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Genetic Investigation of Suicide Attempt and Suicide - GISS

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Photo: Arek Socha, Pixabay

A number of studies suggest that there are heritable components of both suicidal behaviour and suicide-related mental-illnesses such as anxiety disorders, depression, alcohol and drug abuse. The GISS research project (Genetic Investigation of Suicide Attempt and Suicide) conducted at NASP aims at shedding light on these aspects of suicide, using a unique database of 660 nuclear families with suicide attempter children (so-called trios), as well as a control-sample of 519 non-suicidal, healthy volunteers. The dataset includes both DNA and psychometric data for all members, and the family-based structure permit association analyses which are robust to confounding by populations stratification.

Our main findings up to date relate to single-nucleotide polymorphisms in several candidate genes, genes which are of importance for the normal structure and function of the human brain. One of the aims of GISS is to investigate how environmental stress may cause acute or chronic dysregulation of biological stress-responsive systems, and subsequently affect the suicidality of certain subjects (but not others). We showed that the different parts of the CRHR1 gene, which is a key regulator of the major stress-responsive system, the hypothalamic-pituitary-adrenal (HPA) axis driving the secretion of stress-hormone cortisol, associated with suicide attempts through a rather complex pattern of gene-environment interactions (GxEs) in our sample, involving e.g. childhood/adolescence physical assaults or cumulative exposure to stressful life events throughout life. Interestingly, the HPA axis has also been shown by others to be dysregulated prior to suicides as well as in suicide-related psychopathologies. In line with the polygenetic diathesis of complex outcomes such as suicidal behaviors, other genes observed to associate in our sample included e.g. the axonal guidance gene SLIT2 and the glutamatergic receptor GRIN2B. We are in the process of analyzing results from a genome-wide scan, which will give more insights into the overall polygenetic etiology of suicidality, including the role of GxEs in this context.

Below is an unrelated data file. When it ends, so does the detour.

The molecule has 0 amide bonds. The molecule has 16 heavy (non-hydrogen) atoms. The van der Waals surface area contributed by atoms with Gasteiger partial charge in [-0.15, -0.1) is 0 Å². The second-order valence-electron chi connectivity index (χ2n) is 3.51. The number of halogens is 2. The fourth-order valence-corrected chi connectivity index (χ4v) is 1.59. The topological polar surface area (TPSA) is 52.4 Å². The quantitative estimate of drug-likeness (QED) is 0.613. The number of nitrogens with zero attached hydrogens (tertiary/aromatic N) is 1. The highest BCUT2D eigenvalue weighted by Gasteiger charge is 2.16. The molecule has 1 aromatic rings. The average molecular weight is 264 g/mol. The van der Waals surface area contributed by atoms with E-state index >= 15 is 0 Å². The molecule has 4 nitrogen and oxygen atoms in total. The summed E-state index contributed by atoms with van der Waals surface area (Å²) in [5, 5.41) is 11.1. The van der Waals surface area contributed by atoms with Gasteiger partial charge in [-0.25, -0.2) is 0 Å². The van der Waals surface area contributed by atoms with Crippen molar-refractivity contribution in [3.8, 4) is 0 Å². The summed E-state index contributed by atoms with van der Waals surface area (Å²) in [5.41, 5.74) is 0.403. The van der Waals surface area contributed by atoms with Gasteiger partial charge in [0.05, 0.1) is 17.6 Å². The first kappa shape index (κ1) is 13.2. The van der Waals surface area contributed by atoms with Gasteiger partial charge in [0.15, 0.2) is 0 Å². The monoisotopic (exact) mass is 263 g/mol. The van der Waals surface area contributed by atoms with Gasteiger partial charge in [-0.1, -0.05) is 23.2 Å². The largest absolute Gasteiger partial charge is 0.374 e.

These and other findings emanating from GISS increase our understanding about interplay between fundamental neurobiological mechanisms with environmental factors regarding suicidal behaviors and related psychopatologies, pinpointing combinations of genes and environments of importance in certain suicidal subjects. Such knowledge could in the future be used to e.g. enhance the specificity of biomarkers being yet only partially predictive of suicidal behaviors (e.g. cortisol response), or to better define an underlying probability distribution for suicidal behaviors in general. This has potential to become a useful complement to guiding suicide prevention and intervention efforts, either in the clinical settings or in public health.

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Marcus Sokolowski

Affiliated to research